Britney Spears Does Cartwheels, Uses #FreeBritney Hashtag After Winning Key Conservatorship Battle | Inside Edition

Britney Spears Does Cartwheels, Uses #FreeBritney Hashtag After Winning Key Conservatorship Battle

An ecstatic Britney Spears posted video of herself doing cartwheels after winning a key court battle.

As fans cheered outside a Los Angeles courtroom, Britney Spears won a key battle Wednesday in her war to end the 13-year conservatorship that controls virtually every aspect of her life.

For the first time, Spears won the right to hire an attorney of her choosing in an ongoing fight to remove her father, Jamie Spears, from running a conservatorship secured in 2008, after the singer experienced mental health issues.

The pop star chose former federal prosecutor Mathew Rosengart, who has also represented celebrities including Steven Spielberg and Sean Penn. 

Speaking by phone, the singer said she feared her father.

“I’m here to get rid of my dad and charge him with conservatorship abuse,” she said. Breaking down in tears, Spears said she wanted her father investigated and said, “this conservatorship has allowed my dad to ruin my life.” 

She told the court she had been forced to work 70 hours per week and that every part of her life was controlled, including what she is allowed to eat.

"Their goal was to make me feel crazy, and I'm not," she said. "And that's not OK."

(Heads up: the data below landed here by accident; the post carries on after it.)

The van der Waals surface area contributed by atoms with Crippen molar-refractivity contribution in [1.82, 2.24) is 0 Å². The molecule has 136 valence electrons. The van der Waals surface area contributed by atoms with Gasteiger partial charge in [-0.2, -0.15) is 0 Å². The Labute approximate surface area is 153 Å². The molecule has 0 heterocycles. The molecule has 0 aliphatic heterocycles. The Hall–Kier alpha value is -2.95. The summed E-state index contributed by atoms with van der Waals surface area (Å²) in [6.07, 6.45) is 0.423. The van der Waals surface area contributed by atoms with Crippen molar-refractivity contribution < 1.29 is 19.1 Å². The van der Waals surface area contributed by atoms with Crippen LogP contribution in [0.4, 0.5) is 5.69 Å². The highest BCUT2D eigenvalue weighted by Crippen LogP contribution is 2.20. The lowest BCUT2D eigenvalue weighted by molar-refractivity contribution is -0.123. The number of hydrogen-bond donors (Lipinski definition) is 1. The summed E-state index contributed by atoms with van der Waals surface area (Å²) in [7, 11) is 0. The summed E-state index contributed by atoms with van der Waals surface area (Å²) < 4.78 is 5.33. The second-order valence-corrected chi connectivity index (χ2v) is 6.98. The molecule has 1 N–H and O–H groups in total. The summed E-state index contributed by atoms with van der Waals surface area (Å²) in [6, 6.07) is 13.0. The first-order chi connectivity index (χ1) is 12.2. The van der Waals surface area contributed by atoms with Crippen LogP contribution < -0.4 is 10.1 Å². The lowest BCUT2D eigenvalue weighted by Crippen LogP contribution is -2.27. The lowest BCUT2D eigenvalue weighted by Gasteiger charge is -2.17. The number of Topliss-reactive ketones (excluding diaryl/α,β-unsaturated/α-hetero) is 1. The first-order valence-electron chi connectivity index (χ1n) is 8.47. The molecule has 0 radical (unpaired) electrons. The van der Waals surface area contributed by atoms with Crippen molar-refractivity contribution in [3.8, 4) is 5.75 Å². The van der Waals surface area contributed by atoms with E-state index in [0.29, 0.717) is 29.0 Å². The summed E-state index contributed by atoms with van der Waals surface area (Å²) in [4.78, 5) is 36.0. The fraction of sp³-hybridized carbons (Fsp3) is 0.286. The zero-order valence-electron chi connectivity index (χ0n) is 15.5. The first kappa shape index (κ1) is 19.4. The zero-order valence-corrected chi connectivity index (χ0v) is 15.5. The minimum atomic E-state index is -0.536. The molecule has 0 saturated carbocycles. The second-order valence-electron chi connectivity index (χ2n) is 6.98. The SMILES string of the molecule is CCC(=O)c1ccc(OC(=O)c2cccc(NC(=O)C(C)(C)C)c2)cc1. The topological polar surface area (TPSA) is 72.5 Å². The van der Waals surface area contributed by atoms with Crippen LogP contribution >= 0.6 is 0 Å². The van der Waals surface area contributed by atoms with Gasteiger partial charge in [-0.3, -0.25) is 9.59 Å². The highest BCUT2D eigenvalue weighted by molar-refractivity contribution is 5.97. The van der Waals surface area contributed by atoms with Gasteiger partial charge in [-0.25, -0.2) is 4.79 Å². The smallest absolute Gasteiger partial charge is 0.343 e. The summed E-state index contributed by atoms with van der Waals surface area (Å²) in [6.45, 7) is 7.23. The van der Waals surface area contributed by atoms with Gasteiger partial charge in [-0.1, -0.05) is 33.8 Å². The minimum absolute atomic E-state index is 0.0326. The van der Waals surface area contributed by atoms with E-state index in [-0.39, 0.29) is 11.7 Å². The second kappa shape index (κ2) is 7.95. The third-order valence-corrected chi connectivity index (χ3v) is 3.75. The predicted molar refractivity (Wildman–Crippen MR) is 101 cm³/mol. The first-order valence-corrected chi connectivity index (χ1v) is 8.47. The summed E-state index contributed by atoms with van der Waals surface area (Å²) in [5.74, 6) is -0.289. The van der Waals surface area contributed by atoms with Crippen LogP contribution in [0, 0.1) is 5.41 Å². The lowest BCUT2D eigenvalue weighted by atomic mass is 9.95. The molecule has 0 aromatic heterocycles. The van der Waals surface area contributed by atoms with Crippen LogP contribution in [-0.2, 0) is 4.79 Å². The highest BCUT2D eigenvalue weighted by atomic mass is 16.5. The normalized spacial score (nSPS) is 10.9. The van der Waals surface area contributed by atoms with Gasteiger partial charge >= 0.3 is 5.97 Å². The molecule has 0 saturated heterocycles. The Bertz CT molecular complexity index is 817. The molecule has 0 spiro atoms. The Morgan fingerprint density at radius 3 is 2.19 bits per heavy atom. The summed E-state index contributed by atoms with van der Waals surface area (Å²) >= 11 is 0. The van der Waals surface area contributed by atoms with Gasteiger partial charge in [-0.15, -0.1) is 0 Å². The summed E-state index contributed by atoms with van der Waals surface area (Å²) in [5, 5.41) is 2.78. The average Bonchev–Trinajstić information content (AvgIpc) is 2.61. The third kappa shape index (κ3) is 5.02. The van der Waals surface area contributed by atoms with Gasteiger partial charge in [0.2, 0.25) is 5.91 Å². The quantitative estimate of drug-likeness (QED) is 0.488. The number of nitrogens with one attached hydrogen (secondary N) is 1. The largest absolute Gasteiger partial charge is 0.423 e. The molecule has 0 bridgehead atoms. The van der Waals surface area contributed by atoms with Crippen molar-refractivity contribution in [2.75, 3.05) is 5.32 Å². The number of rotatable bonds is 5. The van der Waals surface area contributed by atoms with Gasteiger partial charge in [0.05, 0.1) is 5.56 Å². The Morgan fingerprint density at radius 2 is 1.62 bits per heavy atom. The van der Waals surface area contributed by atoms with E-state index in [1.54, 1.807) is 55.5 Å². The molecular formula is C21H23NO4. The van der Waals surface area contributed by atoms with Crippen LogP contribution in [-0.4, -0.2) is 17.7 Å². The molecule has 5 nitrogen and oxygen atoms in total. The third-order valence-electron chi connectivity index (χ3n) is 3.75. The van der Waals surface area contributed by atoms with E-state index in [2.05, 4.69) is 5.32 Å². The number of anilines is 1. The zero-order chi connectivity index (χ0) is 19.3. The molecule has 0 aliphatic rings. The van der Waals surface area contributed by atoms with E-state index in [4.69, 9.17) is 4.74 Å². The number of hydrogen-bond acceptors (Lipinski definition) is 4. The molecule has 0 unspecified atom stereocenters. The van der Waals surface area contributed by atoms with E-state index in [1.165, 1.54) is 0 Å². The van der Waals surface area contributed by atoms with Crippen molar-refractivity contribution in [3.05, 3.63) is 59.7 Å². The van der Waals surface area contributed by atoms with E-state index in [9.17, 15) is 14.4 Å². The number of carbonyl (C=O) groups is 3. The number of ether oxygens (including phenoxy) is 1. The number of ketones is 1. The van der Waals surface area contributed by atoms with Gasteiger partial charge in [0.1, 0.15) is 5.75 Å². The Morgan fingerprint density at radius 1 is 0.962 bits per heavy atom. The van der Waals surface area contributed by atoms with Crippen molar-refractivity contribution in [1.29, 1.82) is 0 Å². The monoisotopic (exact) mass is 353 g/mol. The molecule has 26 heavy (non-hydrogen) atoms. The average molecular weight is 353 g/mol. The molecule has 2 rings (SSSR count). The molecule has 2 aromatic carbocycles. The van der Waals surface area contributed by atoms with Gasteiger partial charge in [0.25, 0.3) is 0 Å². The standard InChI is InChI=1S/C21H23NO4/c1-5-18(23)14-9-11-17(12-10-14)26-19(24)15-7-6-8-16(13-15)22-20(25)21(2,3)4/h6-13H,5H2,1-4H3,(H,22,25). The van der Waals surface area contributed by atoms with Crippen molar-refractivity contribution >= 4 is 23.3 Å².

“If he loves his daughter, it is time to step aside — to move forward," Rosengart said.

But lawyer Vivian Thoreen, who represents Jamie Spears, told the court there is no reason for the father to step down and said Britney Spears has made "misstatements" in her testimony. It is "simply not true" that the singer's dad is responsible for her concerns, the attorney said.

Jamie Spears has previously said he has only his daughter's best interest at heart and that she was allowed to make her own medical decisions. He denied her allegations of abuse.

Last month, Britney Spears phoned into a court hearing regarding her conservatorship and demanded to speak in her defense, and that her testimony be made public. It was the first time she had publicly addressed the court on her own behalf.

She had been intimidated from challenging the conservatorship, she said, and forced to undergo medical procedures including having an IUD birth control device inserted to prevent her from having more children. She has two sons, Sean Preston, 15, and Jayden James, 14. She also alleged she had been forced to take mind-altering medication that made her ill, and made to perform in concerts that generated great income she had no access to. 

"The main reason why I'm here is I want to end the conservatorship without having to be evaluated," Britney told the court at the time. "I shouldn't be in a conservatorship if I can work and provide for myself and pay other people. It makes no sense. The laws need to change. I've worked since I was 17 years old."

Since then, her original attorney has resigned, as has her longtime manager and a financial investment firm that was the co-conservator of her estate.

After Wednesday's court hearing, Britney Spears took to Instagram to thank the #FreeBritney movement and to share her joy with the decision.

"Thank you to my fans who are supporting me … You have no idea what it means to me to be supported by such awesome fans !!!! God bless you all !!!!!" she posted, along with videos of her riding a horse and turning cartwheels.

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